China’s Alibaba restructures gaming unit to challenge Tencent, NetEase

REUTERS/Aly Song

Alibaba Group Holding separated its gaming unit from its sprawling entertainment division and created an independent group to compete with two bigger rivals, Tencent Holdings and NetEase.

The move was another major restructuring after Alibaba reorganized its culture and entertainment business in June 2019 into a new unit, which includes its video streaming platform Youku Tudou, streaming music platform Alibaba Music, movie division Alibaba Pictures, ticket-booking platform Damai and UCWeb browsers.

Alibaba said the restructuring aims to further upgrade and develop its gaming business. The new separate gaming unit will have an independent budget and more freedom in decision-making but will continue cooperating with other business divisions in the entertainment division.

The gaming unit will be led by Yu Yongfu, former head of Alibaba’s entertainment group. He stepped down as chairman of the entertainment group in December 2017. He remains a member of the Alibaba Partnership, a 36-member group of top executives that has the right to nominate up to a simple majority of the board, and a member of Alibaba’s strategy committee, the top decision-making body of Alibaba. Yu joined Alibaba as president of the group’s Mobile Business Unit in June 2014 when it bought UCWeb.

Alibaba generates most of its revenue from its core e-commerce and cloud computing businesses. The gaming business has expanded rapidly this year but still trails far behind rivals Tencent and NetEase.

Alibaba’s marquee mobile game Romance of the Three Kingdoms: Strategy Edition, launched in September 2019, brought in 3.7 billion yuan ($537 million) during the first half of this year. In Chinese app stores it ranked behind only Tencent’s two popular titles, PUBG Mobile and Honor of Kings, based on revenue, data from Sensor Tower showed. Alibaba’s second-most popular mobile game is Romance of the Three Kingdoms Fantasy Land, part of the same franchise. It generated nearly $21 million in August, ranking fifth among Chinese mobile games, according to Sensor Tower.

In the second quarter this year, digital media and entertainment contributed nearly 7 billion yuan of revenue to Alibaba, up 9% from the same period last year, mainly driven by online game revenue and Youku membership subscriptions.

The Covid-19 lockdown boosted revenue for gaming companies. In the second quarter, Tencent’s gaming revenue jumped 40% to 38.3 billion yuan, accounting for one-third of total revenue. NetEase’s gaming revenue increased 21% to 13.8 billion yuan, or 80% of total revenue.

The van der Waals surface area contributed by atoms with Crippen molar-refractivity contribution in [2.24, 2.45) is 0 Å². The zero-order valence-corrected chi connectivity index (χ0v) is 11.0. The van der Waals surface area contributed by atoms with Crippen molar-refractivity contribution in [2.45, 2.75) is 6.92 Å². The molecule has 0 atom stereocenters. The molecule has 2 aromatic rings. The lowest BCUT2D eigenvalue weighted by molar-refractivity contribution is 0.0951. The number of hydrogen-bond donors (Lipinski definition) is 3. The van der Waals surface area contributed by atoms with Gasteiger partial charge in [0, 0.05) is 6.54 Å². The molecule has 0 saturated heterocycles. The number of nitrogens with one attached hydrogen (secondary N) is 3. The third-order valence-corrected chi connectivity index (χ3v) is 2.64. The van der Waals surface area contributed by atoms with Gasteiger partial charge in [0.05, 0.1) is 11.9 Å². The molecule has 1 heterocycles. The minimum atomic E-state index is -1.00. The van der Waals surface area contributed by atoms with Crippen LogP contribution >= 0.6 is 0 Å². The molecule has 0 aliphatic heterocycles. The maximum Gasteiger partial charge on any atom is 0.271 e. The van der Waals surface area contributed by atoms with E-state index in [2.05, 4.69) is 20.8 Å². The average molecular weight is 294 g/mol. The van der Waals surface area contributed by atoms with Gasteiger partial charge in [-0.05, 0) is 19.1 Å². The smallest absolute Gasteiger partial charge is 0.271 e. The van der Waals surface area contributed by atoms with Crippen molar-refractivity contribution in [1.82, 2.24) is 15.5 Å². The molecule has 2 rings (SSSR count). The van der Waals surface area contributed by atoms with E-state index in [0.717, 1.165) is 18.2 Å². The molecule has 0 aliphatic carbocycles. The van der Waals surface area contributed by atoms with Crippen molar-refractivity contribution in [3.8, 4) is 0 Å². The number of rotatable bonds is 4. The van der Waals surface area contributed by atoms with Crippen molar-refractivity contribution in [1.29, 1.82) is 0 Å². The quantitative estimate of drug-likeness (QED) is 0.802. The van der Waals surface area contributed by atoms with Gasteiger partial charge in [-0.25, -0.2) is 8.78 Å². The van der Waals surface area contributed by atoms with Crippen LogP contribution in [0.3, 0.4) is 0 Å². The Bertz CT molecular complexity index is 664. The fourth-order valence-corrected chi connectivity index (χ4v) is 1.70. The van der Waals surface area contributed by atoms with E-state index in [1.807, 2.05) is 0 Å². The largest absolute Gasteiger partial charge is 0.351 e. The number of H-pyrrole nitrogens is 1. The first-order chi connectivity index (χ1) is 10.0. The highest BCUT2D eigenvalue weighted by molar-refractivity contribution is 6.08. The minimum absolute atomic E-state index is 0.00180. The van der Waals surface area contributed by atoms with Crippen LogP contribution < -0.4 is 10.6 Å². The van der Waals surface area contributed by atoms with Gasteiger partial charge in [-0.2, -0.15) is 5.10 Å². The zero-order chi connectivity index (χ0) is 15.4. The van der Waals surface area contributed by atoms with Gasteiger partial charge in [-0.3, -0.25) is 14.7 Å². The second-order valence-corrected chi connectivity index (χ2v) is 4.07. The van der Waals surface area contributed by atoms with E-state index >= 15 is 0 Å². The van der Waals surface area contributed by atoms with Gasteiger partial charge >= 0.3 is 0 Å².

The separation of the gaming business is not because of the outstanding market performance of individual game products, but more to explore the possibility of income diversification, according to a person close to Alibaba’s gaming business.

The article was first published on caixinglobal.com

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Following vacancies can be applied for (only in Singapore).   

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Singapore Reporter/s

In Singapore, we are looking to double our reporting team by this year-end to comprehensively cover the fast-moving world of funded startups and VC, PE & M&A deals. We want reporters who can tell our readers what is really happening in these sectors and why it matters to markets, companies and consumers. The ability to write precisely and urgently is crucial for these roles. Ideal candidates must have to ability to work in a collaborative, dynamic, and fast-changing environment. We want our new hires to be digitally savvy and ready to experiment with new forms of storytelling. Most importantly, we are looking for hard-hitting reporters who work well in a team. Collaboration and collegiality are a must.

Following vacancies can be applied for (only in Singapore).

Following vacancies can be applied for (only in Singapore).   

  • A reporter to track companies/startups that have raised private capital, and have the potential to become unicorns. SEA currently has over 40 companies with a valuation of over $100 million and under $1 billion.
  • A reporter who can get behind the scenes and reveal how funding rounds are put together, or why they’ve failed to materialise. She/he in this role will largely focus on long-format stories. 
  • A journalist to track special situations funds, distressed debt and private credit (from the PE angle) across Asia.